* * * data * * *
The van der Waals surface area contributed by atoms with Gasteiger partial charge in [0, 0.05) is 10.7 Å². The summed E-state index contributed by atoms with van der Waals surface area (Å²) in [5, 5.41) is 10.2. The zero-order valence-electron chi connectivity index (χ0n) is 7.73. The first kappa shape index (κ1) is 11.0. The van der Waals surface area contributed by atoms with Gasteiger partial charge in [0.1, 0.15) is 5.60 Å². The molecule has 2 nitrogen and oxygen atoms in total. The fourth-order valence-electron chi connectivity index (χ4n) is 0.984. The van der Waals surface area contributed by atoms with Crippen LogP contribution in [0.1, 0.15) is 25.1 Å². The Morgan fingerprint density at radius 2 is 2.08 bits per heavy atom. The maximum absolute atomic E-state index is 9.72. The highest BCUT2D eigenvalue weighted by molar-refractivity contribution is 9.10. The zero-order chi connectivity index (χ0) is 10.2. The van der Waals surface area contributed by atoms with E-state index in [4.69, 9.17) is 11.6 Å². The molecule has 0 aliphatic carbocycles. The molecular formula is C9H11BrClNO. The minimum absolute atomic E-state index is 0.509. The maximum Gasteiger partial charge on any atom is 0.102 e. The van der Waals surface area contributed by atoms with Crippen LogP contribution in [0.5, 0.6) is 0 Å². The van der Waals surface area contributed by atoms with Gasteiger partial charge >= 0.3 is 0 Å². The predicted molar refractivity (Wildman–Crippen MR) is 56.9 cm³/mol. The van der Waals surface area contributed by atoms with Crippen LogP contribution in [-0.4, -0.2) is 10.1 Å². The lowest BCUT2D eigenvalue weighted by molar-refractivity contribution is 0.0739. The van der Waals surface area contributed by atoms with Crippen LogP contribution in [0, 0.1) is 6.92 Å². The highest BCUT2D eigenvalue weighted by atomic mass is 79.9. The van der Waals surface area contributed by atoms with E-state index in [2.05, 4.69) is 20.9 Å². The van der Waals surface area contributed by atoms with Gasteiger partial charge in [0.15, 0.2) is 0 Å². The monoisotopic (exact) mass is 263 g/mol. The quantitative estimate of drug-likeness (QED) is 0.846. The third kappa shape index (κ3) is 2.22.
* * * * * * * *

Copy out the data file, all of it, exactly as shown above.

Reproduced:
The van der Waals surface area contributed by atoms with Gasteiger partial charge in [0, 0.05) is 10.7 Å². The summed E-state index contributed by atoms with van der Waals surface area (Å²) in [5, 5.41) is 10.2. The zero-order valence-electron chi connectivity index (χ0n) is 7.73. The first kappa shape index (κ1) is 11.0. The van der Waals surface area contributed by atoms with Gasteiger partial charge in [0.1, 0.15) is 5.60 Å². The molecule has 2 nitrogen and oxygen atoms in total. The fourth-order valence-electron chi connectivity index (χ4n) is 0.984. The van der Waals surface area contributed by atoms with Crippen LogP contribution in [0.1, 0.15) is 25.1 Å². The Morgan fingerprint density at radius 2 is 2.08 bits per heavy atom. The maximum absolute atomic E-state index is 9.72. The highest BCUT2D eigenvalue weighted by molar-refractivity contribution is 9.10. The zero-order chi connectivity index (χ0) is 10.2. The van der Waals surface area contributed by atoms with E-state index in [4.69, 9.17) is 11.6 Å². The molecule has 0 aliphatic carbocycles. The molecular formula is C9H11BrClNO. The minimum absolute atomic E-state index is 0.509. The maximum Gasteiger partial charge on any atom is 0.102 e. The van der Waals surface area contributed by atoms with Crippen LogP contribution in [0.5, 0.6) is 0 Å². The van der Waals surface area contributed by atoms with Gasteiger partial charge >= 0.3 is 0 Å². The predicted molar refractivity (Wildman–Crippen MR) is 56.9 cm³/mol. The van der Waals surface area contributed by atoms with Crippen LogP contribution in [-0.4, -0.2) is 10.1 Å². The lowest BCUT2D eigenvalue weighted by molar-refractivity contribution is 0.0739. The van der Waals surface area contributed by atoms with Crippen LogP contribution in [0, 0.1) is 6.92 Å². The highest BCUT2D eigenvalue weighted by atomic mass is 79.9. The van der Waals surface area contributed by atoms with E-state index in [2.05, 4.69) is 20.9 Å². The van der Waals surface area contributed by atoms with Gasteiger partial charge in [0.15, 0.2) is 0 Å². The monoisotopic (exact) mass is 263 g/mol. The quantitative estimate of drug-likeness (QED) is 0.846. The third kappa shape index (κ3) is 2.22.